Christian Tetzlaff is one of the most sought-after violinists and most exciting musicians on the classical music scene. Concerts with him often become an existential experience for the interpreter and audience alike, old familiar works suddenly appear in a completely new light. In addition, he frequently turns his attention to forgotten masterpieces such as Joseph Joachim’s Violin Concerto or the Violin Concerto No. 22 by Giovanni Battista Viotti, a contemporary of Mozart and Beethoven. To broaden his repertoire, he also commits himself to substantial new works, such as Jörg Widmann’s Violin Concerto, which he premiered in 2013. With devotion he cultivates an unusually extensive repertoire and performs approximately 100 concerts every year.
Highlights of the 2022/23 season include tours with the Hamburg Philharmonic, the London Philharmonic Orchestra and the Bundesjugendorchester, as well as a South American tour with Die Deutsche Kammerphilharmonie Bremen. Other chamber orchestras in the season include the Münchner Kammerorchester and the Orchestre de chambre de Paris. In addition, guest appearances within Germany with the hr-Sinfonieorchester Frankfurt, Rundfunk-Sinfonieorchester Berlin, Staatsorchester Stuttgart and Gewandhausorchester Leipzig, and further afield in Europe with the Orquesta y Coro Nacionales de España, Finnish Radio Symphony Orchestra and Swedish Radio Symphony Orchestra. Christian Tetzkaff is also regularly invited to perform with Japanese and US orchestras, such as the New Japan Philharmonic, the Chicago Symphony Orchestra and the New York Philharmonic again this season.
Christian Tetzlaff is regularly invited as Artist in Residence to present his musical views over a longer period of time, including the Berliner Philharmoniker, the Seoul Philharmonic Orchestra and the Dresdner Philharmoniker. In the 2021/22 season, he was given this honour at London’s Wigmore Hall and in 2022/23 he is “Portrait Artist” of the London Symphony Orchestra.
In the course of his career, Christian Tetzlaff made guest appearances with all the great orchestras, including the Vienna and New York Philharmonic Orchestras, the Concertgebouworkest in Amsterdam and all the London orchestras. He worked with legendary Maestri such as Sergiu Celibidache, Bernard Haitink, Lorin Maazel, Kurt Masur and Christoph von Dohnányi. Close artistic ties have also been forged with Karina Canellakis, Daniel Harding, Paavo Järvi, Vladimir Jurowski, Andris Nelsons, Sir Simon Rattle, Francois Xavier Roth, Robin Ticciati, Esa-Pekka Salonen and Michael Tilson Thomas. They will be joined again in the 2022/23 season by David Afkham, Marc Albrecht, Francesco Angelico, Ed Gardner, Barbara Hannigan, Cornelius Meister, Ingo Metzmacher and Kent Nagano.
In 1994, Christian Tetzlaff founded with his sister the cellist Tanja Tetzlaff his own string quartet, and to this day chamber music is as close to his heart as his work as a soloist with or without orchestra. Every year he undertakes at least one tour with the Tetzlaff Quartett, so also this season with concerts in Hamburg, Dortmund, Schwetzingen, Berlin, Olso, Bergen and Budapest, among others, as well as an extensive trio tour in the USA and solo recitals in Asia and North America. The Tetzlaff Quartett was awarded the Diapason d’or in 2015 and the trio with his sister Tanja Tetzlaff and pianist Lars Vogt was nominated for a GRAMMY award in 2016.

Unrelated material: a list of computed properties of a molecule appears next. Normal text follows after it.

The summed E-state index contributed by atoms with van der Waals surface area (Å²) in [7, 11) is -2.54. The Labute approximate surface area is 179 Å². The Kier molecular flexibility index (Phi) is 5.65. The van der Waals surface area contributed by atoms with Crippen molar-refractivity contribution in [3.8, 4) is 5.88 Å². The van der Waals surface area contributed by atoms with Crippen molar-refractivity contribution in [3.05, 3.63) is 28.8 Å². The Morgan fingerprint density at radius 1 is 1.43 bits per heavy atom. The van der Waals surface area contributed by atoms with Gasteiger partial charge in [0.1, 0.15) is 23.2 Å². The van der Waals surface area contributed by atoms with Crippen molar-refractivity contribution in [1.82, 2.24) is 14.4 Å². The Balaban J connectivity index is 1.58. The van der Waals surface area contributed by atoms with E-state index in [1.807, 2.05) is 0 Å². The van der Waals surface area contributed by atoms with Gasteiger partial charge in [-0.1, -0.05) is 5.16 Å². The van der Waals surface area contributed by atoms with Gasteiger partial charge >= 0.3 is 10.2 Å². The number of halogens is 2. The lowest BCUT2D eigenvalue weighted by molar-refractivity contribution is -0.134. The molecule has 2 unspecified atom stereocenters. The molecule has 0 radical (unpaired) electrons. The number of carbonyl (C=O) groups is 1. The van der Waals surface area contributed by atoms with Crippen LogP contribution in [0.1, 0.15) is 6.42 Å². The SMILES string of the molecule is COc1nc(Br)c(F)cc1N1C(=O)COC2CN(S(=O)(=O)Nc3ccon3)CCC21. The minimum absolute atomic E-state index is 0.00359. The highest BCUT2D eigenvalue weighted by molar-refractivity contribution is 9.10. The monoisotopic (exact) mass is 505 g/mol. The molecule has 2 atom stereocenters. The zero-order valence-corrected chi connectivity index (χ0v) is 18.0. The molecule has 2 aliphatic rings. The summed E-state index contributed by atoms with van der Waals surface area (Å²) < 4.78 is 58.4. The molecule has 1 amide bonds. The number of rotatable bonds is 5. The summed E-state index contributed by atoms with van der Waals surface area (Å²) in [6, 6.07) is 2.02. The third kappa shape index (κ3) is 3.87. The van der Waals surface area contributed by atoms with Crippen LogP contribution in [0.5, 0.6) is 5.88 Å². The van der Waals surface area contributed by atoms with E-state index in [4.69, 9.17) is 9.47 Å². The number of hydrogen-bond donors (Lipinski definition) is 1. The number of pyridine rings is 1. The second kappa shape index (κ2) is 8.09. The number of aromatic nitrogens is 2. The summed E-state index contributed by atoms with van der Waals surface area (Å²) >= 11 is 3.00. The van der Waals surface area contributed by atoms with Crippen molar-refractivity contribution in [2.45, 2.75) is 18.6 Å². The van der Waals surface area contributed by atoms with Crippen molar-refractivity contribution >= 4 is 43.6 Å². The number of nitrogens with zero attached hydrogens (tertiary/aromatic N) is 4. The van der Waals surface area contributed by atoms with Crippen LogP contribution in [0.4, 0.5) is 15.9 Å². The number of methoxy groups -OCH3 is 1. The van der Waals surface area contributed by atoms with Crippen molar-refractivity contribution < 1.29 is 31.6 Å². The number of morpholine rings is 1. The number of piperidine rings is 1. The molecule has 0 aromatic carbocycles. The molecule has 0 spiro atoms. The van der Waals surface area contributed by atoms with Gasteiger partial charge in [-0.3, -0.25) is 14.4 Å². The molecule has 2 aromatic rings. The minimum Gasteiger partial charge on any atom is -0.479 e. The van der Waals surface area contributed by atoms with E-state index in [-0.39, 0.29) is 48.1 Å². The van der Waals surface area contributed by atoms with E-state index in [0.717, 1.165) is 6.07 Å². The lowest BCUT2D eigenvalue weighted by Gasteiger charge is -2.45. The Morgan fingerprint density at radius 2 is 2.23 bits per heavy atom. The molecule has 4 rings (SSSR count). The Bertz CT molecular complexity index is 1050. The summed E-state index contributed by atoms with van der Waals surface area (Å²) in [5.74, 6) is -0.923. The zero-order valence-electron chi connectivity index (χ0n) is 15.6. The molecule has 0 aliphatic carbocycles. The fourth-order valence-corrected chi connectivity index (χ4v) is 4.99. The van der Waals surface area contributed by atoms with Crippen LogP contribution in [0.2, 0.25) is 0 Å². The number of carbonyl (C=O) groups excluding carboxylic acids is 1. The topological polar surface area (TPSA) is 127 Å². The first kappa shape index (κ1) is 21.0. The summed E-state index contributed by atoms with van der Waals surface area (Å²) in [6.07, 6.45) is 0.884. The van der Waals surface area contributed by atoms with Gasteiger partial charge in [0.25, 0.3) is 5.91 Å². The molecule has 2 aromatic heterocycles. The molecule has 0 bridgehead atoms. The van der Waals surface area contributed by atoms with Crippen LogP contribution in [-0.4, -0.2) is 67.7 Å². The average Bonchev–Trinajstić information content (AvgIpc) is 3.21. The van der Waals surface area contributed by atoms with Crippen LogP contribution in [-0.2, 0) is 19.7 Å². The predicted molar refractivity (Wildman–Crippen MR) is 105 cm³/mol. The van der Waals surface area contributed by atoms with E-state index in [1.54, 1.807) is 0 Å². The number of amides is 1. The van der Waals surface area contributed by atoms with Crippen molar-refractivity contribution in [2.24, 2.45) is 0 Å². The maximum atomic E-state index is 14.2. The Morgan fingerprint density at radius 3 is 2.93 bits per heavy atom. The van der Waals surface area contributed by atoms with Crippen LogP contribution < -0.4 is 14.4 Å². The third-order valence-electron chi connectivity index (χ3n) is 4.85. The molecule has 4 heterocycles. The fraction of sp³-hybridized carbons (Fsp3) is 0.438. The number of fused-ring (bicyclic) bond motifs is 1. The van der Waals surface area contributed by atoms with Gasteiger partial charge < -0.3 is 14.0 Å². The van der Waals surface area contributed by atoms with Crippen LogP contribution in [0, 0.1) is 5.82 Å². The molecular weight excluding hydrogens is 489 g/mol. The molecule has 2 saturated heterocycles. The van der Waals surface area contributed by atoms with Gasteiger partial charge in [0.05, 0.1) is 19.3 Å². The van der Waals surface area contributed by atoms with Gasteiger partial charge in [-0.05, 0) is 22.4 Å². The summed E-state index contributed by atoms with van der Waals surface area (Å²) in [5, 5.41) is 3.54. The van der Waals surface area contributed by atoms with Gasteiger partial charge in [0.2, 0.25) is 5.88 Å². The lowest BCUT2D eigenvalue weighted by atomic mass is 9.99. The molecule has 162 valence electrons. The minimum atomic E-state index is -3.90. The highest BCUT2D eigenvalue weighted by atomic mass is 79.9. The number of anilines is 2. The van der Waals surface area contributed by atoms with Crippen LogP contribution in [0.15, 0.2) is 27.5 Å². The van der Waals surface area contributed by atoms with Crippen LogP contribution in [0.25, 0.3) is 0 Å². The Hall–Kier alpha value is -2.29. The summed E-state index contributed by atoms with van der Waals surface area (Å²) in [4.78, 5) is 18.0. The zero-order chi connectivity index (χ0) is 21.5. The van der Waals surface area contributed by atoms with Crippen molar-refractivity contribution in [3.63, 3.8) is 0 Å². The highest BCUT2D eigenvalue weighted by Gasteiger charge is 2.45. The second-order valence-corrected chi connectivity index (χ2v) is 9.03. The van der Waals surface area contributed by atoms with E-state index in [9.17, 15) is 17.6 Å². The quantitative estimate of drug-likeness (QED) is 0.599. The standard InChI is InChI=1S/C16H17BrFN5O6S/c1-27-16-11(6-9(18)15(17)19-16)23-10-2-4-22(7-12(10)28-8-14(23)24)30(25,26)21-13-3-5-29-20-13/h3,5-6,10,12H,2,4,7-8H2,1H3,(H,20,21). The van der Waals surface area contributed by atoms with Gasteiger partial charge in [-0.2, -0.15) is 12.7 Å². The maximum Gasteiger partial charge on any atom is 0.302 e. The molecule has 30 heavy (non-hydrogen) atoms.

Christian Tetzlaff has also received numerous prizes for his CD recordings, including the “Jahrespreis der Deutschen Schallplattenkritik” and the “Diapason d’or” in 2018 as well as the Midem Classical Award in 2017. Of special significance is his solo recording of Bach’s Sonatas and Partitas, which he has recorded for the third time and was released in September 2017. The Strad magazine praised this recording as “an attentive and lively answer to the beauty of Bach’s solos”. The Ondine label released the recording of the Beethoven and Sibelius violin concertos in autumn 2019, followed by Brahms and Berg in August 2022 – both with the Deutsches Symphonie-Orchester Berlin conducted by Robin Ticciati.
Born in Hamburg in 1966 and now living in Berlin with his family, there are three things that make this musician unique, aside from his astounding skill on the violin. He interprets the musical manuscript in a literal fashion, perceives music as a language, and reads the great works as narratives that reflect existential insights. As obvious as it may sound, he brings an unusual approach in his daily concert routine.
Christian Tetzlaff tries to fulfill the musical text as deeply as possible – without indulging in the usual technical short-cuts on the violin – often allowing a renewed clarity and richness to arise in well-known works. As a violinist Tetzlaff tries to disappear behind the work – and paradoxically this makes his interpretations very personal.
Secondly, Christian Tetzlaff “speaks” through his violin. Like human speech, his playing comprises a wide range of expressive means and is not aimed solely at achieving harmoniousness or virtuosic brilliance.
Above all, however, he interprets the masterpieces of musical history as stories about first-hand experiences. The great composers have focused on intense feelings, great happiness and deep crises in their music; Christian Tetzlaff, as a musician, also explores the limits of feelings and musical expression. Many pieces deal with nothing less than life and death. Christian Tetzlaff’s aim is to convey this to his audience.
Significantly, Tetzlaff played in youth orchestras for many years. In Uwe-Martin Haiberg at the Lübeck Music Academy, he had a teacher for whom musical interpretation was the key to mastering violin technique, rather than the other way round.
Christian Tetzlaff plays a violin by the German violin maker Peter Greiner and teaches regularly at the Kronberg Academy.
He lives in Berlin with his wife, the photographer Giorgia Bertazzi, and three children.